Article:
Unless you’ve been under a rock for the past 6 months, you’ve probably heard of a little thing called ChatGPT, or OpenAI if you’re an open-source sort of person.

It’s what has every content writer between here and Timbuktu crying into their Guinness on a Friday night: basically it turns out that line about an infinite number of monkeys producing the works of Shakespeare wasn’t so far off. The job of ‘copywriter’ is under threat, or at least it is if you aren’t very good at it.

But anyone who thinks it is going to stop there hasn’t been paying attention. In news sure to send a shiver down the spines of purveyors of black polo necks and thick-rimmed glasses, it’s coming for designers too (no laughter at the back please).

More specifically, as AI continues to evolve, its impact on web design is about to become ever more apparent. From automating routine tasks to (in at least some contexts) providing insights into user behaviour, AI will change the way we approach web design. In fact, let’s go further: we aren’t so far away from the ability to answer a few questions about our business and see something vaguely appropriate by way of a website returned to us in minutes.

But here’s the thing. While AI has many benefits, it will never (OK, not for years) replace the human creativity and understanding when creating effective and engaging websites. And here’s why:

What AI can do

One of the most significant benefits of using AI in web design is its ability to automate routine tasks. Obviously. For example, AI can analyse data to determine which layouts, fonts and colours might be most effective for a particular website. As you can imagine, this can save designers a lot of time and effort, allowing them to focus on more creative aspects of design.

In fact, let’s go further again, AI can (or will be able to) generate entire websites. OK, we’re not talking about much above the sort of generic template you might get today, but still: the power is there to do the job.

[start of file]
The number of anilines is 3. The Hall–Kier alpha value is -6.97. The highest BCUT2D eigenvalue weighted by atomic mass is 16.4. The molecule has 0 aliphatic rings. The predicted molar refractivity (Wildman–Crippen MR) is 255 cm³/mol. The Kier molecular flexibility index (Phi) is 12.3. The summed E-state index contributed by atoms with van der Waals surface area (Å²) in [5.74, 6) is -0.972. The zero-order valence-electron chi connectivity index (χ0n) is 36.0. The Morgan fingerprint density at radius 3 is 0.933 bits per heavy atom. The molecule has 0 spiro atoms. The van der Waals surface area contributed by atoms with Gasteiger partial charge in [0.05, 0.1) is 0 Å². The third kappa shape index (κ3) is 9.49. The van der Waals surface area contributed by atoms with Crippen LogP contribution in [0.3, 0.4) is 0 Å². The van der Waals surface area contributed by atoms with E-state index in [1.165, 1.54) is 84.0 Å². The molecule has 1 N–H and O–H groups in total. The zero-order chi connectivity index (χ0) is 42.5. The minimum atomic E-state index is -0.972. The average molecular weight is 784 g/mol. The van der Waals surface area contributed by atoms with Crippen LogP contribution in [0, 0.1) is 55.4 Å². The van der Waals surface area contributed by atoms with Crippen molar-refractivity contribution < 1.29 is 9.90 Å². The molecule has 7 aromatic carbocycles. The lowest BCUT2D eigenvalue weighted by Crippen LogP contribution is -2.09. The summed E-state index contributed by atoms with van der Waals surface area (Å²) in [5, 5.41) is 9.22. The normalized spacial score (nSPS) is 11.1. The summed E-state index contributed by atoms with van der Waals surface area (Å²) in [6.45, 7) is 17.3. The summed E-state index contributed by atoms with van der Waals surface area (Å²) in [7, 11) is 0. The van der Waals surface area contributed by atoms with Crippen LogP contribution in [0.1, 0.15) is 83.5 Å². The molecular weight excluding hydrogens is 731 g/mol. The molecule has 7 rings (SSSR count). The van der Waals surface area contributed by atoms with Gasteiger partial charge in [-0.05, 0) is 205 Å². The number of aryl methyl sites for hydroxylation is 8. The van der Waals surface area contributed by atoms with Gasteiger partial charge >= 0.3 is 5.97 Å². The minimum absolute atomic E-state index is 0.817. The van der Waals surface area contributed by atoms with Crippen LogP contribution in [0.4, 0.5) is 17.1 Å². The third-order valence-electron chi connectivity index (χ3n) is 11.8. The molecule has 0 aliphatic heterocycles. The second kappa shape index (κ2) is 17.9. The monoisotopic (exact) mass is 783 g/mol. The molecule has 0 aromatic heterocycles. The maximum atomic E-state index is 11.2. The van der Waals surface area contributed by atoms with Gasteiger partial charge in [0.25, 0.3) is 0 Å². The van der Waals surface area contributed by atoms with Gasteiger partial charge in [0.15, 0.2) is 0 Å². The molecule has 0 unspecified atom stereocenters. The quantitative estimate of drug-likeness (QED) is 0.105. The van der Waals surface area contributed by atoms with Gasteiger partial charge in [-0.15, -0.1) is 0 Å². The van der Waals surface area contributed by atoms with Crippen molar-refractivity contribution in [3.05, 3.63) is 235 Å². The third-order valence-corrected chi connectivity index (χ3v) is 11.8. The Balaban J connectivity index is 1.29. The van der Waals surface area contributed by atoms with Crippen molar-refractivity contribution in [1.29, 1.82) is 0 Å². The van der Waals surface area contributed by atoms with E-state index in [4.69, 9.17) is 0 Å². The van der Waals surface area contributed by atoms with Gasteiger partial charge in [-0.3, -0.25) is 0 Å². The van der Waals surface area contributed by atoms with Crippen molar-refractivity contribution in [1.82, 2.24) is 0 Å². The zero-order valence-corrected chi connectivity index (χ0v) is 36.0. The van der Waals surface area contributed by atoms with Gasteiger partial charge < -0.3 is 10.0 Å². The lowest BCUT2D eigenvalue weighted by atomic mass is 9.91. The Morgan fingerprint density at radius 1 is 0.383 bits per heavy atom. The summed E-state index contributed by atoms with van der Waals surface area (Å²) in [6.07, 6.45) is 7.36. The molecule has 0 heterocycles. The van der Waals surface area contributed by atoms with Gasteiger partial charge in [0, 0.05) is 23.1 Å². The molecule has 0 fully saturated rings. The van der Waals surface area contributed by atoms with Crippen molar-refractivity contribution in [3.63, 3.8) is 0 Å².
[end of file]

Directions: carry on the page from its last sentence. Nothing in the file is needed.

But (there’s always a but), while AI is about to shake things up in web design, it is not a substitute for human understanding and creativity. Designers still need to have a deep understanding of their client's needs and goals to create truly effective websites - websites that actually do a job. And the reason for that is kind of interesting.

The importance of human intuition, judgement and creativity

Design is a fundamentally human activity. And it starts with listening.

But ‘listening’ isn’t simply a case of noting down what a client wants to achieve and creating a site to do that job. It requires filtering what we learn from multiple sources, interrogating assumptions, asking the right questions and applying the sort of insight that can only come from a lifetime (well, it feels like a lifetime) of doing this job.

In his seminal (and highly readable) 1+1=3, Dave Trott explains how true creativity comes from combining learnings from radically different fields into new ways of viewing the world. That is what creatives do, and that is what computers - for the moment - cannot.

So yes, AI can help automate routine tasks and generate images and layouts. If you want a bog standard ‘website for a bobbin shop’ generator, in a few years it may be able to do the whole job. But it is up to human designers to create unique and effective designs that stand out from the crowd. And more importantly again, it is up to human designers to understand the precisely correct response to the needs (articulated or not) of the business at a specific moment in time.

At Kooba, we’re pretty confident we won’t be joining the (bad) copywriters drowning their sorrows at the bar just yet.

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